CAT-MED: Climate change action based on Mediterranean urban planning and design
Since 2008 eleven Mediterranean cities have been working on a sustainability initiative called CAT-MED (The Platform for sustainable urban models). CAT-MED’s central aim is to help mitigate the risks related to climate change, and at the same time improve the natural and social environments. The CAT-MED methodology consists of developing sustainable urban projects based on traditional, compact Mediterranean design. Common indicators and the participatory process have been used to develop “Green Apple” urban development pilot projects. CAT-MED is committed to a sustainability framework developed by the Malaga Charter (2011).
The original members of the CAT-MED movement are the cities of Malaga; Sevilla; Valencia; Barcelona; Genoa; Rome; Turin; Pays d'Aix; Marseille; the Attica region and Thessaloniki. In addition, the Mediterranean Institute & the Urban Ecology Agancy of Barcelona provides technical support and transnational partnerships. Today, over 20 more cities & regions have joined the platform.
Method 1: A sustainable urban model
Central to the CAT-MED strategy is the traditional Mediterranean city as model of sustainable urban design. Good urban design can fuse with, promote and improve
the environmental, economic and social areas. The achievement of these is a central component of CAT-MED’s approach to climate change action.
A major tenet of the programme is avoiding the high consumption and costs necessary in maintaining urban design based on the “Sprawl Model”. There has been a spread of cities and suburbs planned and designed based on large disconnected areas, particularly in the United States. This type of design has impacted on nature, created an increase in demand for new infrastructure and the resources necessary to support the needs of residents. At the same time, residents are separated from one another leading to a decrease in social interaction.
The return to the classical city contrasts with this because of its compact and complex design. Public space is organised so it has multiple uses. In a compacted and multifaceted urban model, citizens have the services they depend on within walking distance. Their homes, workplaces, institutions and opportunities for leisure are close by. The need for excessive consumption of resources is therefore lessened.
Method 2: Check progress by use of common indicators
In a sustainable city, sustainability indicators can demonstrate, over a period of time, progress or barriers to progress. As an organisation consisting of partners, CAT-MED has agreed the importance of monitoring the following: (1) local management of urban design; (2) mobility and transport; (3) natural resources management; and (4) social and economic cohesion. To help this process, a tool based on GIS and free software, has been developed. Desirable ranges are agreed by all founding partners which acts to establish a common strategy to reach the sustainable urban model proposed.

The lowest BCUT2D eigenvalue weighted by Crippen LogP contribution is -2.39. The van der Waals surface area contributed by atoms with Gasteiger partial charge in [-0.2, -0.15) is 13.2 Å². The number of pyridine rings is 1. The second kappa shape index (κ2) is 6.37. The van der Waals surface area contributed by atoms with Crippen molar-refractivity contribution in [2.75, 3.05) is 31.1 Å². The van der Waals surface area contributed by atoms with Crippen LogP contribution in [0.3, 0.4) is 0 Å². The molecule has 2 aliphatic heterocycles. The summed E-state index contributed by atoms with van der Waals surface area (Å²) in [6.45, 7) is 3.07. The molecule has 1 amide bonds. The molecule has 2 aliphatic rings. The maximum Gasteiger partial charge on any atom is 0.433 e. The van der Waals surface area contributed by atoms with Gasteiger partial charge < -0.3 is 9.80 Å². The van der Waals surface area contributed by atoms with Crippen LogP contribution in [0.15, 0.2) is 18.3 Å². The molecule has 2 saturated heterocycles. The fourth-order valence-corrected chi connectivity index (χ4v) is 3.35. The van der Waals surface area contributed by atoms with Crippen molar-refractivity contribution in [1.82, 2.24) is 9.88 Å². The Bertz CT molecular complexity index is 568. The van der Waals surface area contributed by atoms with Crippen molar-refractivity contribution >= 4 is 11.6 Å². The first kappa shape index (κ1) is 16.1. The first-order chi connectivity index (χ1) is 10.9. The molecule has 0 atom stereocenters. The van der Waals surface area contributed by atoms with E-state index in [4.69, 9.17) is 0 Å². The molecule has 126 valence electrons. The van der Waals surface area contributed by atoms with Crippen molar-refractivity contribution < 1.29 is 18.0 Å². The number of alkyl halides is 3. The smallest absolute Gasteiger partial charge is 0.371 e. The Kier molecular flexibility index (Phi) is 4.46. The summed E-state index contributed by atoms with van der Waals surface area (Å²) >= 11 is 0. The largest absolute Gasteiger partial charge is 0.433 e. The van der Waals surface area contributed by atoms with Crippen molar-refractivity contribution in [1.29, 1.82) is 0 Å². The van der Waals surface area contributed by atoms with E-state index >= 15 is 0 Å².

Method 3: The Green Apple
The Green Apple pilot project is a case in point of how to deal with climate change by participation in the development of sustainable neighbourhoods through appropriate
urban construction. The nature of the Green Apple is to merge construction, technological, environmental and social elements to suit the demands across different cities. Along with appropriate density and compactness, the Green Apple innovates with, for example, renewable energy and efficiency and sustainable waste treatment.
All the founding CAT-MED cities are involved in Green Apple projects. Detailed surveys of the characteristics and feasibility of land have been carried out. These take account of the sites as a whole, with regard given to current land use and ownership, existing buildings, population, facilities, legal frameworks and the potential for social housing. Account is also given to a Green Apple’s special natural features, such as flora and fauna.
Method 4: Participate with Metropolitan Groups
Each of the eleven members uses the common Green Apple indicators based on
management of urban design, improving mobility and transport, managing natural resources and social and economic cohesion.
To better understand these, members work with various key actors and institutions, including real-estate developers, urban utilities service providers, urban planning agencies, NGOs, residents’ associations and Chambers of Commerce. One benefit is that multiparty participation can assist in identifying strategic goals based on different ranges of expertise. Another benefit is that it enables a channel of communication and exchange of ideas between interested parties.
Method 5: Keep to the spirit of the Malaga Charter
Like the Rio Agenda 21 (1992) and Aalborg Charter (1994), the Malaga Charter is based on the agreement of elected representatives to combine and share a system of urban sustainability indicators and processes to be used at local level. The CAT-MED Green Apple project with its goal of mitigating climate change by improving the urban and natural environments underlines that the Charter provides a basis for technically complex sustainability projects, multiparty participation and the knowledge sharing process.
Thank you to Sandra Marín Herbert, Coordinator of the CAT MED Platform for Sustainable Urban Models
"Metropolitan Group Meeting, Marseille" © CAT-MED
Image Malaga © Fabi-DE, Creative Commons
Green Apple Thessaloniki: "Green Apple Thessaloniki, project design" © CAT-MED